Pfizer has said it is asking US regulators to allow emergency use of its Covid-19 vaccine.
The move could deliver a limited amount of first shots of the vaccine as early as next month and eventually an end to the pandemic – but not after a long, hard winter.
The action comes days after Pfizer and its German partner BioNTech announced that its vaccine appears 95% effective at preventing mild to severe Covid-19 disease in a large, ongoing study.
The companies said that protection plus a good safety record means the vaccine should qualify for emergency use authorisation, something the Food and Drug Administration (FDA) can grant before the final testing is fully complete.
With coronavirus surging around the US and the world, the pressure is on for regulators to make a speedy decision.
“Help is on the way,” Dr Anthony Fauci, the top US infectious disease expert said on the eve of Pfizer’s announcement, adding that it is too early to abandon masks and other protective measures.
He said: “We need to actually double down on the public health measures as we’re waiting for that help to come.”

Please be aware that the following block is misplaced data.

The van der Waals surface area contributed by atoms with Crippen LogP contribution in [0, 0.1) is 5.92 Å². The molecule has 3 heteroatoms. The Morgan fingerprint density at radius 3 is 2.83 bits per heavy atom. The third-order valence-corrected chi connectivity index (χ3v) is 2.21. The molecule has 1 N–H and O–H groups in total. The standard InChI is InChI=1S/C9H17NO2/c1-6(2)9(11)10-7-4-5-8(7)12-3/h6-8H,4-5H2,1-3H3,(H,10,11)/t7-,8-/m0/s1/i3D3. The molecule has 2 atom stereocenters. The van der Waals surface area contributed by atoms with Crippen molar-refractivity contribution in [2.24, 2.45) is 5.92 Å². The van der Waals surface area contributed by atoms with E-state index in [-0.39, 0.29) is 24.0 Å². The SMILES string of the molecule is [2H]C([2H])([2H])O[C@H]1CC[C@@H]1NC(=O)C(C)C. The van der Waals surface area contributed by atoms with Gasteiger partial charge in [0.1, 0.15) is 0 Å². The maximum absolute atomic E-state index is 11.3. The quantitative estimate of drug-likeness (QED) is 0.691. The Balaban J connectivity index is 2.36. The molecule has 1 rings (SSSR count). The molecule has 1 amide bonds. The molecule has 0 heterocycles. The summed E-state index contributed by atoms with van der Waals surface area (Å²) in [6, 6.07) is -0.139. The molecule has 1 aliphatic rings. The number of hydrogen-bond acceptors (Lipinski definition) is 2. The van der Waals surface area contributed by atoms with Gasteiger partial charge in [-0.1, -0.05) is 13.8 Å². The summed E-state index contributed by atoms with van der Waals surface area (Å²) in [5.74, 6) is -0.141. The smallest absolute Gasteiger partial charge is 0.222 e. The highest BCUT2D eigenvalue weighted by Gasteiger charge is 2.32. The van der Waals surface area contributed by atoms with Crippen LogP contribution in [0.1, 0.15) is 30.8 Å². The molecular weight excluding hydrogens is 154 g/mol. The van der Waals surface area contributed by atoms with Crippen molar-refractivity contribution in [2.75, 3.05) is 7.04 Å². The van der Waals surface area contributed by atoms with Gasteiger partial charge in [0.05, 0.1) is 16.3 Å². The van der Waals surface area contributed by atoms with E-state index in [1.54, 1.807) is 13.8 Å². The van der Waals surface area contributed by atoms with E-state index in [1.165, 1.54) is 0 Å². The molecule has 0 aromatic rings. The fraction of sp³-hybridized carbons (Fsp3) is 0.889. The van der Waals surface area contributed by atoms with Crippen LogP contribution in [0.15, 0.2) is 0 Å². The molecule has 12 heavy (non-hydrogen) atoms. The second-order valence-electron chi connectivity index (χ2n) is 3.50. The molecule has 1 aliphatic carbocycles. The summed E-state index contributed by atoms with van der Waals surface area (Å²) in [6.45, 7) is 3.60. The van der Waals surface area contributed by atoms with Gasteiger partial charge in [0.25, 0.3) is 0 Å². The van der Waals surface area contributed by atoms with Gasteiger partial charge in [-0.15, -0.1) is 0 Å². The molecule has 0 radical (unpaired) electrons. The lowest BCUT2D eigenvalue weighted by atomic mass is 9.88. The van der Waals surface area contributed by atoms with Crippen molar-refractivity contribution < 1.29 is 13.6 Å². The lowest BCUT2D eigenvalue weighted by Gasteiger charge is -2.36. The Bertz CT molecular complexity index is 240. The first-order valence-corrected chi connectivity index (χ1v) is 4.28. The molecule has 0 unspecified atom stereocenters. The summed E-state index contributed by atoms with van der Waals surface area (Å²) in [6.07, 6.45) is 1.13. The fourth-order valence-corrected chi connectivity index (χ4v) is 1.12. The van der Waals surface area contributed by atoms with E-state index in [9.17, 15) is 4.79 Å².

Friday’s filing sets off a chain of events as the FDA and its independent advisers debate if the shots are ready. If so, another government group will have to decide how the initial limited supplies are rationed out to anxiously awaiting Americans.
Initial supplies of the vaccine will be scarce and rationed. About 25 million doses of the Pfizer vaccine may become available in December, 30 million in January and 35 million more in February and March, according to information presented to the National Academy of Medicine this week. Recipients will need two doses, three weeks apart.
Not far behind is competitor Moderna’s Covid-19 vaccine. Its early data suggests the shots are as strong as Pfizer’s, and the company expects to also seek emergency authorisation within weeks.